The snow report can provide valuable information regarding the current avalanche risk. The weather forecast can also be a good indicator of what to expect, but it is important to understand the information presented to you so that you can make the decision about whether or not to go off piste with the best possible information.
The avalanche bulletin
Meteo France publishes a daily avalanche bulletin throughout the whole of the ski season. It is also possible to check how the conditions have been throughout the season.
The avalanche risk
Avalanches can be caused by a number of factors. A mild autumn might prevent the base layer from sticking together. Another risk can be wind slab - when high winds blow the snow to form an unstable area. The most common cause of avalanches however is probably fresh snow that has not had time to bond with the layer below.
The avalanche risk is shown at many of the lifts throughout the area. It is an easy to understand system with a series of five flags and numbers denoting the exact risk.
1 - Low. This is shown with a yellow flag. Both natural and man made avalanches are very unlikely. Whilst there may be some isolated areas of instability travel off piste is generally very safe, although normal caution is advised.
2 - Moderate. This is also shown with a yellow flag. Natural avalanches are still mostly unlikely but man made avalanches are possible. Steeper terrain offers the highest risks of avalanches so increased caution is advised in these areas.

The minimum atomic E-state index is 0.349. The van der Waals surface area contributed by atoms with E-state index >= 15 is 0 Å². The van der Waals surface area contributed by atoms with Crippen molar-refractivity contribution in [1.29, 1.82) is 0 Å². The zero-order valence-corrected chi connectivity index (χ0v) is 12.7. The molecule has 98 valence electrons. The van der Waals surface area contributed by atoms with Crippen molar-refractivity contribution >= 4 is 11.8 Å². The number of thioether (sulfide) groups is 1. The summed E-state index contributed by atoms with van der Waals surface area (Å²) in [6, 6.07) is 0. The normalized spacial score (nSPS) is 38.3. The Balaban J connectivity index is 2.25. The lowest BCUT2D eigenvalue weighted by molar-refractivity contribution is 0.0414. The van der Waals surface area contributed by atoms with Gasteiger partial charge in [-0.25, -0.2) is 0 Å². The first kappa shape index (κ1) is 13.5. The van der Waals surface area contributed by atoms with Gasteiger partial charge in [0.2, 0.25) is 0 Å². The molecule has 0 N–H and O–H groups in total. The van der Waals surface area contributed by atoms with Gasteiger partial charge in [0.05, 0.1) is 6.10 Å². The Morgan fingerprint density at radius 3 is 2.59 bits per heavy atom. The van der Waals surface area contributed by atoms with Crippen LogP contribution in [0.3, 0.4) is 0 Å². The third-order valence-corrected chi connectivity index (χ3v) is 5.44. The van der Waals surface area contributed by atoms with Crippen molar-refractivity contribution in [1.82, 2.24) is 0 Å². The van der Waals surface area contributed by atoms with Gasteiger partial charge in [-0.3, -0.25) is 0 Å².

3 - Considerable. This is shown with a yellow and black checkered flag. Natural avalanches are possible and man made avalanches are probable, especially on steeper terrain. Extra caution is advised on steeper terrain but other areas could still have unstable snowpack so it is important to be aware of this.
4 - High. This is also shown with a yellow and black checkered flag. Both natural and man made avalanches are increasingly likely. There will be unstable slabs on different aspects, not just the steeper slopes. Travel off piste is not advised, but there are ways to increase the safety such as avoiding steeper slopes and avoiding traversing below them.
5 - Extreme. This is shown with an all black flag. The snowpack is extremely unstable and man made and natural avalanches are widespread throughout the area on all aspects and slopes. These avalanches can be extremely large and destructive. Itís recommended that skiers stick to lower angle slopes and make sure they avoid avalanche run out areas.